Today we are reporting two new cases of COVID-19 in New Zealand.
Two women from the same family, one in her 30s and the other in her 40s, who recently arrived from the UK via Australia have today been confirmed with COVID-19.
Both women arrived in New Zealand together on 7 June, stayed in a managed isolation hotel in Auckland and were permitted on compassionate grounds to leave managed isolation to travel to Wellington via private vehicle on 13 June.
There was an agreed plan in place as part of the compassionate grounds, including for the travel. Both women have followed all the conditions of the plan – including not having any contact with anyone on the journey or using any public facilities.
One woman experienced mild symptoms, the other was symptom-free.
Both presented for testing at a Wellington community assessment centre (CBAC) as part of their agreed self-isolation plan.
Following today’s positive results, local public health staff are testing and isolating all others who may be at risk of exposure. In this case, it is one additional family member.
Potential contacts include people on the same flight from Brisbane, and people who are in or have been in the same managed isolation facility, including staff. The contact follow-up is being managed by the national contact tracing unit at the Ministry of Health, with support from the local DHBs.
Staff at the isolation facility who had close contact during the period the women were there will be stood down and tested. Footage from the period when the women transited through Customs and Immigration at Auckland Airport is also being reviewed. Any staff at the border who are considered possible close contacts will also be stood down and tested.
Public health staff have been in contact with their counterparts in Australia so they can take appropriate action for passengers on the flight the two women were on from the UK to Brisbane.
Both women are self isolating in the Wellington region. We are confident this is the best place for them to be right now.
The family has asked for their privacy to be respected.
‘A new case is something we hoped we wouldn’t get but is also something we have expected and planned for,’ says the Director-General of Health Dr Ashley Bloomfield.
‘That's why we have geared up our contact tracing and testing capability to be able to respond rapidly.
‘We know there are people continuing to come to New Zealand from countries where there is active community spread of COVID-19. This is managed through our requirement for two weeks in isolation at the border.’
Recent changes to managed isolation will see everyone being tested on days 3 and 12. Anyone granted compassionate dispensation must have tested negative before they can leave managed isolation.
‘Compassionate exemptions are only granted if a detailed plan for self isolation, testing and health checks in the community is agreed. Everyone that is granted exemptions is assumed to present a risk of COVID-19 and all precautions are taken to manage that risk.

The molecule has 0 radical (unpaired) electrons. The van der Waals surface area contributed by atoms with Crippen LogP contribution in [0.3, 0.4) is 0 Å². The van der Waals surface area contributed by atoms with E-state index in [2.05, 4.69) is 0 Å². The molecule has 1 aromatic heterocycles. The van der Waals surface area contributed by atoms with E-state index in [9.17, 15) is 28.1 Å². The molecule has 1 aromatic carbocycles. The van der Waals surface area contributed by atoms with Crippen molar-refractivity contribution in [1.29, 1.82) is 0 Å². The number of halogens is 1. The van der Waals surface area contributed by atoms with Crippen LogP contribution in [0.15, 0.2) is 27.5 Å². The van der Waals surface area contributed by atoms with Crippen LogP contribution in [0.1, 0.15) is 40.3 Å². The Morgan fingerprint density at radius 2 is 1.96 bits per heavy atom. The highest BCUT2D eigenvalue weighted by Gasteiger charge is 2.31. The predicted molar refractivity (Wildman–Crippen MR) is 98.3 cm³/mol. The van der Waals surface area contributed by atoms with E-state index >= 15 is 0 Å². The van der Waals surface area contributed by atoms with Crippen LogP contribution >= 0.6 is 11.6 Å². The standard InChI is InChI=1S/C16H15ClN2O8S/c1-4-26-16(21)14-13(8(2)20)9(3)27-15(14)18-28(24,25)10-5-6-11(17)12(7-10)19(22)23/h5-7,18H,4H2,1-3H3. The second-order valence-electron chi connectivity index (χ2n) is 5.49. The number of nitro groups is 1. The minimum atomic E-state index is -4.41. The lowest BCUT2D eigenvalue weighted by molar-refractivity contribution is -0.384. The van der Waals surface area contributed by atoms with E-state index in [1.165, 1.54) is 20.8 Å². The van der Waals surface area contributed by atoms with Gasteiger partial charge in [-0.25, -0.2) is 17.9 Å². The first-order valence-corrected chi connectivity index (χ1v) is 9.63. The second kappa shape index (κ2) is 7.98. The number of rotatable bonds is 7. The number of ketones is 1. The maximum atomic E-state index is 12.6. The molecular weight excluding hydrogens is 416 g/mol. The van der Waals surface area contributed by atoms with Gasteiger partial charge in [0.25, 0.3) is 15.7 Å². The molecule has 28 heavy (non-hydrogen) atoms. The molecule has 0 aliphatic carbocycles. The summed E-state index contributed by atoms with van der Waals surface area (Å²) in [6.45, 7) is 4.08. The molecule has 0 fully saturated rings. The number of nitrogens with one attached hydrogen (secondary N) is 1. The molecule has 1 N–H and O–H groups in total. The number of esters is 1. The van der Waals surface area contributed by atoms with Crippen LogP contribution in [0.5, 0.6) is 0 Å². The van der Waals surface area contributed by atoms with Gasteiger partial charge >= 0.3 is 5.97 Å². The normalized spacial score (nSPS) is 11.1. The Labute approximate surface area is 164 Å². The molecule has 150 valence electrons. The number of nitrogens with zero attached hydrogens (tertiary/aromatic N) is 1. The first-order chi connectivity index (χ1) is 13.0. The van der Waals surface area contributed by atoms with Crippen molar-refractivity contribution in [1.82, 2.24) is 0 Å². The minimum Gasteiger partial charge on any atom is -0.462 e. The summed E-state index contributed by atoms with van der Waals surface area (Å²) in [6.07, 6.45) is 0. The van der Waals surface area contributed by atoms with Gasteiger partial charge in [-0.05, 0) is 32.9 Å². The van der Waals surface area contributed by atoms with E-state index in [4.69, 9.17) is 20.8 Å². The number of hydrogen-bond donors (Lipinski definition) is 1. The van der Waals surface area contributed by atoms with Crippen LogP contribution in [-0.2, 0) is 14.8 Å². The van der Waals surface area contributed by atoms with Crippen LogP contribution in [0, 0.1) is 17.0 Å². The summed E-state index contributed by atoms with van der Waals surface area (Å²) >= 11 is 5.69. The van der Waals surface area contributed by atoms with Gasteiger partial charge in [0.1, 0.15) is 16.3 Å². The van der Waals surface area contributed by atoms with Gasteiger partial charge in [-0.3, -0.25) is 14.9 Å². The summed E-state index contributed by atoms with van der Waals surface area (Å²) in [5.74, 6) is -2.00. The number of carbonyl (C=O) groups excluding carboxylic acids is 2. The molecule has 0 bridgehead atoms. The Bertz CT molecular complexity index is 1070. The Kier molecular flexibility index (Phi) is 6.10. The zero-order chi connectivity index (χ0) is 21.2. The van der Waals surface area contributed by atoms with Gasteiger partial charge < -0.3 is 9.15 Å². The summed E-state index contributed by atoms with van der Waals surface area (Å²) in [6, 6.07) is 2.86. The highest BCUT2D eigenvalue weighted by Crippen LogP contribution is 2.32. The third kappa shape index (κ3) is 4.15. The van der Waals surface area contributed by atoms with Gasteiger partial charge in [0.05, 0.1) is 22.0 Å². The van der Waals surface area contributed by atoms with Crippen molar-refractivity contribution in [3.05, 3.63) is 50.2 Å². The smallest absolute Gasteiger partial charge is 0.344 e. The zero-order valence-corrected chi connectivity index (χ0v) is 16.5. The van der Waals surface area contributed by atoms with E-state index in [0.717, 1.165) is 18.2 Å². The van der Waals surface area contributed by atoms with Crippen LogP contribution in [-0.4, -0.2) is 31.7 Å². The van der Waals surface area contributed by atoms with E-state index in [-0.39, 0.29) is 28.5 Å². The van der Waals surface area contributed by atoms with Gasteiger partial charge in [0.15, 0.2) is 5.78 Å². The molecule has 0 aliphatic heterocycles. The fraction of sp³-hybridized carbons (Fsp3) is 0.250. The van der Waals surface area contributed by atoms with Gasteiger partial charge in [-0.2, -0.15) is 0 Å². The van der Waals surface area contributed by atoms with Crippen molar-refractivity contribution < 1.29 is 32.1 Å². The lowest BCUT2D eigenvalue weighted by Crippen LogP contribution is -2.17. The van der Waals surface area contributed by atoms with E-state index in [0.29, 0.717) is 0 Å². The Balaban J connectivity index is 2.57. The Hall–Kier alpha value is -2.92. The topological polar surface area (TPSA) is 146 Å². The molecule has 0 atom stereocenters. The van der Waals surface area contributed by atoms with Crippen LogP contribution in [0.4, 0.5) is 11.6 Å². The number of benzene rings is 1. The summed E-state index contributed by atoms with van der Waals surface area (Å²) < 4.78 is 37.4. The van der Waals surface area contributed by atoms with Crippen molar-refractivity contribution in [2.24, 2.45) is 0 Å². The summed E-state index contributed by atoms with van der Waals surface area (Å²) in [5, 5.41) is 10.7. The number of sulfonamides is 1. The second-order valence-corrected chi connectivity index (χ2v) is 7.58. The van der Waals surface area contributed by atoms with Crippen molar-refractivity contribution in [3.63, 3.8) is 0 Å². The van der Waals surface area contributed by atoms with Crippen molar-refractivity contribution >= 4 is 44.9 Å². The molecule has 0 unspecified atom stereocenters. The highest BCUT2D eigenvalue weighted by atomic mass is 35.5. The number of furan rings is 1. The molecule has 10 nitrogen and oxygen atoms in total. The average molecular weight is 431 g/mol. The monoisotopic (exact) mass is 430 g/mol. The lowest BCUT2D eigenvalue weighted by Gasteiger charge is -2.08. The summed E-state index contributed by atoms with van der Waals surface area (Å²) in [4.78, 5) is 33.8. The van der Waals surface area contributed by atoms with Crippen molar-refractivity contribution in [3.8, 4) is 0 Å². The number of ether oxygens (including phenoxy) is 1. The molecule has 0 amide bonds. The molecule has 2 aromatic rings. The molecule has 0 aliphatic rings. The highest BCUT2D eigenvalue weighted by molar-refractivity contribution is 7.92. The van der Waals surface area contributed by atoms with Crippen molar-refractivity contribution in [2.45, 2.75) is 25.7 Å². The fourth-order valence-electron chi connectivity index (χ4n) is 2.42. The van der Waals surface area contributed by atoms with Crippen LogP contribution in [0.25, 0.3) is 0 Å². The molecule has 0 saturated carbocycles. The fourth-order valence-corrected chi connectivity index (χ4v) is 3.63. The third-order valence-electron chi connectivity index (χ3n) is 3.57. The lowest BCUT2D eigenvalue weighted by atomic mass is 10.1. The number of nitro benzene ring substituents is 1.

‘We have great sympathy for families dealing with bereavements, although today’s news underscores a recent decision to not grant exemptions to attend funerals or tangihanga.’
More details about the response and any advice to the public around the case will be provided in subsequent updates.
Our total number of confirmed cases is now 1,156, which is the number we report to the World Health Organization.
Our combined total of confirmed and probable cases is now 1,506.
The number of recovered cases remains at 1,482.
There are no additional deaths to report.
There is no one in New Zealand receiving hospital-level care for COVID-19.
Yesterday our laboratories completed 1527 tests, bringing the total completed to date to 312,648.
Health precautions – Level 1
As we continue to move through Level 1, it’s important to keep going with the health behaviours that have helped us stay safe so far.
Often during winter, people with a mild cold might try to carry on with work or going out in public, but please this year – if you’re sick, stay home.
Also remember to always wash and dry your hands thoroughly, or use hand sanitiser. Good cough and sneeze etiquette is really important too.
It’s good news that respiratory infections are currently at low levels and this reflects the increased hygiene practices we’ve all become so aware of.
During Level 1, businesses will continue to play a very important role in maintaining these by actions such as making hand sanitiser available and by cleaning high contact points such as door handles.
A reminder that anybody with symptoms that could be COVID-19 should call Healthline, their GP or after-hours clinic about getting a test – which is free.
NZ COVID Tracer
NZ COVID Tracer has now recorded 558,000 registrations – that’s an increase of 1,000 since this time yesterday.
We continue to encourage as many people as possible to download and use the app – this will support our contact tracing efforts in Level 1.
It's great news that more and more businesses and organisations are displaying their official QR codes. The number of posters created by businesses is now 52,353. There have now been over one million poster scans to date.
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